January 7, 2018

Star Trek: Voyager: "Twisted"

It is 2 October 1995, and time for another episode of Star Trek: Voyager.

Voyager collides with an unexplained phenomena in deep space, causing the entire ship's layout to warp and twist into a nonsensical maze. As the crew begin searching for a way to reach the engineering deck and bridge, it becomes clear that the distortions are spreading and time is running out.

"Twisted" is another episode of Voyager that was produced for the first season but delayed upon Paramount's instruction to the beginning of the second. It famously under-ran in its original edit, by a jaw-dropping eight minutes, and that necessitated a lot of additional dialogue and padding to fill a commercial hour. The end result is something that might have made an intriguing short film but which stretches at full length to a lethargic bore.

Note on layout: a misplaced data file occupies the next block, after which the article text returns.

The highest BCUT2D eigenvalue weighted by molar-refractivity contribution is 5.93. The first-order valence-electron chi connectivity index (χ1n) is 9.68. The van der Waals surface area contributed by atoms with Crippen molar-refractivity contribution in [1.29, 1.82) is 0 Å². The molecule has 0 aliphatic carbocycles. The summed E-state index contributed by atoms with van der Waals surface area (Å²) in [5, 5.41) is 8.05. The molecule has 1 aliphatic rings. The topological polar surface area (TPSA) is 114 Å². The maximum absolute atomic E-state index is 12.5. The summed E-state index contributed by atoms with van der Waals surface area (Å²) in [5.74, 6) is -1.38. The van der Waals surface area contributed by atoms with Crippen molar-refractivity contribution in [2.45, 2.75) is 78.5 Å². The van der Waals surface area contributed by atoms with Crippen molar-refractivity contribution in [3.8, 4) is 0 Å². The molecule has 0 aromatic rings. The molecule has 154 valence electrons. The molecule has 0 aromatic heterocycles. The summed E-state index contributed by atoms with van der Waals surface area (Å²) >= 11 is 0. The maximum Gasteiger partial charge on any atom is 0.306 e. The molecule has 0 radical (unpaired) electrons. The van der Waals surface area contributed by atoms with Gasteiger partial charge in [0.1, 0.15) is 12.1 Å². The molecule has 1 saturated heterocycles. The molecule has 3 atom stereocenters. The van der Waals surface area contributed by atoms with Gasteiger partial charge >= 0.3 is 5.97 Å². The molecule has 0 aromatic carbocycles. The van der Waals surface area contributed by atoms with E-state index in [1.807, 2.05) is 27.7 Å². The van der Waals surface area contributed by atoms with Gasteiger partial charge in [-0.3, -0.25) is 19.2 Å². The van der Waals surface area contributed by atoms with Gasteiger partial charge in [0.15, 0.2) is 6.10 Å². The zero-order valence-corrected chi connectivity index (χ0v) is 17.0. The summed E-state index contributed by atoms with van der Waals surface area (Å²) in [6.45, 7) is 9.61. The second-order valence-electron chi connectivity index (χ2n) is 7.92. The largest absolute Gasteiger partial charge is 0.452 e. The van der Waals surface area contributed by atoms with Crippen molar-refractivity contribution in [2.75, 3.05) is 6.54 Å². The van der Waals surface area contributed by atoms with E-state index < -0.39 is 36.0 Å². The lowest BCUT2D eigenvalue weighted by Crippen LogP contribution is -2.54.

Rather frustratingly, there is a genuinely good science fiction premise at the episode's heart. Voyager doesn't simply collide with a naturally-occurring phenomenon: this is a first contact scenario with an alien species so unlike what is expected that the Voyager crew cannot even recognise what is happening. With a smarter and better structured teleplay this could have been a pretty great episode. Instead the audience is stuck with a lot of padding and recycled weak character conflicts. Chakotay (Robert Beltran) doesn't like how Tuvok (Tim Russ) behaves again. Neelix (Ethan Phillips) bristles with jealousy over how Paris (Robert Duncan McNeill) acts around Kes (Jennifer Lien) again. Harry (Garrett Wang) is young and nervous again. It all feels rote, and therefore dull. Whatever the science fiction elements, the episode does not stand a chance.

And the padding is just mystifying. Quite how a crew of professionals, many of whom have worked on the Star Trek franchise for years, manage to under-produce an episode by eight minutes of screen time is a complete mystery. It is stunningly inept, and the episode pays the price. We're now six episodes into Season 2, and only two have been properly enjoyable. The quality ratio drops to 33 per cent.

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